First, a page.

post #6 of 10
OK, I may be a little late in this response but did you first try pulling all food for 12 hours, then feeding a bland diet for 24 hours? I would take a stool sample to the vet. A fecal is not that expensive. I use chicken baby food for a bland diet. Cats can develop sensitiy to their food at any time. I had my cats on Wellness when Levi & Jordan were young. They did great for a couple months, then Levi developed terrible dirreha.
post #7 of 10
One thing you'll need to watch carefully is his hydration. Cats with diarrhea or vomiting can very quickly become dehydrated.

I would put some extra water containers around - in "different"/strange places...different kinds of containers too, as the curiosity/novelty often "inspires" extra drinking. If you're able to leave a faucet dripping from time to time - that may do the same.
post #8 of 10
I agree that a vet visit is a good idea, but if there's no clear diagnosis from the vet and it doesn't clear up after a day or two of light feeding, I'd try a probiotic. Lacto B is very good and I've found it effective in firming up runny poo

http://www.vetuk.co.uk/index.php?mai...81906afd7f0684
post #9 of 10
Thread Starter 
Thanks, everyone. I fed Bruce a light diet for 36 hours (he did eat the cooked chicken, thankfully) and then reintroduced the wet food on Saturday and then added the dry on Sunday, and he's back to normal! He was drinking loads of water (and eating grass) throughout the episode so I wasn't too concerned about dehydration in his case.

Just to add some things to the discussion, my breeder suggested the following things to help cats with digestive problems, and I wonder whether anyone has any comments on their suitability and effectiveness:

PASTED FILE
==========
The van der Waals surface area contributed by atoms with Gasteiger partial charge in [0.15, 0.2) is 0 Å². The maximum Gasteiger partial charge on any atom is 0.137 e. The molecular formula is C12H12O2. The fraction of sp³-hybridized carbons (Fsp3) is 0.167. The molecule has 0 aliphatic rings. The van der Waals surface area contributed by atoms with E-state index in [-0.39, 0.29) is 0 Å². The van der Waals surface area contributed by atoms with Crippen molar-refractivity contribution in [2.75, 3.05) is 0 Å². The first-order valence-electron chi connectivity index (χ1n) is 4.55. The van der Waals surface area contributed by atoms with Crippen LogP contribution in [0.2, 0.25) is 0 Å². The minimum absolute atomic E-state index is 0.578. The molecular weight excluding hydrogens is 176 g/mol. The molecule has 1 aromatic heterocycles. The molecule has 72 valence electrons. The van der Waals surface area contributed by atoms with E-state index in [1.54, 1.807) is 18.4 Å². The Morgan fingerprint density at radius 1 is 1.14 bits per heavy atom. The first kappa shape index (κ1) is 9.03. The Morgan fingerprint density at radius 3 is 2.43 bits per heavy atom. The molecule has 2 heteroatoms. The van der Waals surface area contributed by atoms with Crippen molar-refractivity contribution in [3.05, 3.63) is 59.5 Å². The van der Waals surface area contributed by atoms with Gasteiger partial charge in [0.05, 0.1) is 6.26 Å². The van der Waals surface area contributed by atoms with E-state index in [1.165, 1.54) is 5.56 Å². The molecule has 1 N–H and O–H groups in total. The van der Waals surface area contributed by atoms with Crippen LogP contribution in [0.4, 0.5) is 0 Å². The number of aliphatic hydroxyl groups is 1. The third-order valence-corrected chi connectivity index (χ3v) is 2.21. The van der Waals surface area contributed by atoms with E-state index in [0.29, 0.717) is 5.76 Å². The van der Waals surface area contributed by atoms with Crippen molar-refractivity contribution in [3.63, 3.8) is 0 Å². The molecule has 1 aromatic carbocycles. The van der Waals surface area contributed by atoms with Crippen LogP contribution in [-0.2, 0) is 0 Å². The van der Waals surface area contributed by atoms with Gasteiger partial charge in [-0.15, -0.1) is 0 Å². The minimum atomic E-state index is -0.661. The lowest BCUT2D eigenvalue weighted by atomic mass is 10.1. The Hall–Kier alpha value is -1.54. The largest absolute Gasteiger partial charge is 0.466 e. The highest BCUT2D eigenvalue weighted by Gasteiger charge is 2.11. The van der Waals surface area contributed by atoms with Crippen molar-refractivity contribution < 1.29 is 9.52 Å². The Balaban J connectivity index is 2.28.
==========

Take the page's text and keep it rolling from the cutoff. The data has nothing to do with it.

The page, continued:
* Tree Barks Powder from Dorwest Herbs (also called Slippery Elm - a natural product)
* Pro-Kolin (puts back the good bacteria in the gut)
* Goats milk yoghurt (also puts back the good bacteria)

She also said that some people she knows feed Iams Hairball variety dry food for cats prone to diarrhoea. I am not keen on the Iams brand in principle, but would consider it if Bruce developed a sensitivity to other food. I just wondered whether anyone else would recommend it, or what other dry/wet food (available in UK) I ought to consider trying if the problem crops up again?

Thanks again for all your advice over the last week or so.

Bruce&Sheila
post #10 of 10
Quote:
Originally Posted by Bruce&Sheila View Post
... my breeder suggested
* ....Tree Barks Powder from Dorwest Herbs (also called Slippery Elm - a natural product)
* Pro-Kolin (puts back the good bacteria in the gut)
* Goats milk yoghurt (also puts back the good bacteria)...
...some people she knows feed Iams Hairball variety dry food for cats prone to diarrhoea. I am not keen on the Iams brand in principle, but would consider it if Bruce developed a sensitivity to other food
Slippery Elm Bark...a definite YES! http://www.littlebigcat.com/index.ph...em=slipperyelm
Slippery Elm Bark Cautions:
Do not give Slippery Elm Bark at the same time as any other medications or supplements - it can inhibit the absorption of the medications. It is best to give it an hour before or after any other medications (especially antibiotics), and ideally on an empty stomach, although it is safe to sprinkle it on food if you wish.
Slippery Elm Bark also contains calcium, so it is probably safer not to use it if your cat has hypercalcaemia. http://www.felinecrf.org/holistic_treatments.htm#SEB

Pro-Kolin...sounds OK, a combination of what, in NA, is commonly known as Kaopectate (the old formula!), and a probiotic http://www.hyperdrug.co.uk/prodinfo.asp?number=PROTEXPK

Goat's milk Yogurt...I'll pass judgement.

Iams Hairball.....while there are advocates, I wouldn't bring it into the house! (This particular variety was the subject of a USFDA-ordered formula change in the Fall (I believe) of 2006, not long prior to the massive NA food recalls. The ingredients are hardly species-appropriate and, IMO, this 'hairball formula' isn't more than a slick advertising handle.)

I am not familiar with any of the other foods you've listed.

If asked, I would recommend the highest amount of wet, grain-free food you can provide and, (only if necessary) the minimalist quantity of grain-free dry food, so that the total quantity of food you are providing meets the required caloric intake of the cat. It sounds complicated, that last part, but...if you are willing to learn about feline nutrition, this article by a prominent Veterinarian will tell you all you need to know.